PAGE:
ORLANDO, Fla. — A lawsuit against Florida Governor Ron DeSantis filed in federal court Tuesday claims he violated the rights of the migrants flown to Martha’s Vineyard last week.
The lawsuit was filed by an organization on behalf of three of the migrants who boarded the plane.
DeSantis’ office responded to the lawsuit late Tuesday with a statement that said, in part, “It is opportunistic that activists would use illegal immigrants for political theater...The transportation of the immigrants to Martha’s Vineyard was done on a voluntary basis. The immigrants were homeless, hungry, and abandoned - and these activists didn’t care about them then.”
The Governor’s office also shared a consent form they say one migrant completed.
It says the person agrees to be taken from Texas to a “sanctuary state,” and the person waives any liability claims from damage during the journey.
Attorneys note that the last line of the statement makes it clear that the government knew none of the migrants were illegal immigrants.
Additionally, while the English version says the plane’s final destination would be Massachusetts, the Spanish version doesn’t.
As the world watched the tiny island of Martha’s VIneyard step in to care for the 50 unexpected migrants, the story of how they landed there has started to unravel.
The lawsuit claims the migrants were given promises of housing, jobs, and immigration assistance that never materialized.
It’s also been discovered that DeSantis spent $600,000 of money meant to be used to remove illegal immigrants from Florida on asylum seekers from Texas.
“Everyone down there, we’ll say between the third and 40 percent of the people coming across are seeking to end up in Florida,” DeSantis said during an event defending the flights.
That hasn’t stopped the governor’s legal problems from growing.
Before a federal lawsuit was filed on behalf of three of the migrants, a democratic sheriff from San Antonio launched a criminal investigation into the flights.
“You can’t go pluck people out of another state who are seemingly there legally, going through the legal process, and then send them to parts unknown,” Attorney Mark NeJame explained.
In the lawsuit, the migrants say they were kept in a hotel room for days, out of sight from aid workers. They were told they’d head to Boston or Washington D.C., not the isolated island.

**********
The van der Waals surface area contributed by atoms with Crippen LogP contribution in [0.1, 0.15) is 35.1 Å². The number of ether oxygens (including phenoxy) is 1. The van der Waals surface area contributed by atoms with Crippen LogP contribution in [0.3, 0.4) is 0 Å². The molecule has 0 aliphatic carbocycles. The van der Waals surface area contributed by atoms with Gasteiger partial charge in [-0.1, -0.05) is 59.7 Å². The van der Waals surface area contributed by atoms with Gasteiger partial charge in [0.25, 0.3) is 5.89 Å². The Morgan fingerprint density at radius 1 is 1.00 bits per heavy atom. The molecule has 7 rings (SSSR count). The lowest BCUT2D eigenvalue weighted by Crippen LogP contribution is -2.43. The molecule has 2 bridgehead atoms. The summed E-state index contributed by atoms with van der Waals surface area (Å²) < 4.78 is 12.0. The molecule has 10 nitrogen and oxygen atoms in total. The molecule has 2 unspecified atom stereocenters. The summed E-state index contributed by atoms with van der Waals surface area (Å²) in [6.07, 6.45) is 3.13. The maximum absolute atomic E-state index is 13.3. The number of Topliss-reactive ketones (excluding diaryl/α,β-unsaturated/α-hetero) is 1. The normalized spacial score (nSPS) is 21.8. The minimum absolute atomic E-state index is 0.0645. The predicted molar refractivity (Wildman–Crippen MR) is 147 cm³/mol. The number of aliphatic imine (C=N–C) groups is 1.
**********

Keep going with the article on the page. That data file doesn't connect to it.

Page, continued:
The suit alleges they were also given brochures about Massachusetts aid programs that none of them were actually eligible for.
Immigration Attorney Frank Symphorien-Saavedra said he wasn’t surprised the lawsuit was filed.
“Everyone is entitled to due process under the law,” Symphorien-Saavedra said.
And there are additional concerns...Policy analysts are also coming out against Florida’s program as records show the state is sending another $900,000 to the same charter flight company for an expected second round of flights.
“$12 million is a lot of money,” Alexis Tsoukalas with the Florida Policy Institute said. “There’s so many other things that didn’t pass this season that would have really benefited Floridians.”
Tsoukalas adds the government failed to pass bills cracking down on wage theft or rising college costs that could’ve been paid for with the money.
She also said the pool of money was created without much transparency, appearing in an early draft budget as a much smaller amount before falling off most lawmakers’ radars.
Read the full lawsuit below:
See the full response from the Governor below:
“It is opportunistic that activists would use illegal immigrants for political theater. If these activists spent even a fraction of this time and effort at the border, perhaps some accountability would be brought to the Biden Administration’s reckless border policies that entice illegal immigrants to make dangerous and often lethal journeys through Central America and put their lives in the hands of cartels and Coyotes.
The transportation of the immigrants to Martha’s Vineyard was done on a voluntary basis. The immigrants were homeless, hungry, and abandoned – and these activists didn’t care about them then. Florida’s program gave them a fresh start in a sanctuary state and these individuals opted to take advantage of chartered flights to Massachusetts. It was disappointing that Martha’s Vineyard called in the Massachusetts National Guard to bus them away from the island within 48 hours.”— Communications Director Taryn Fenske
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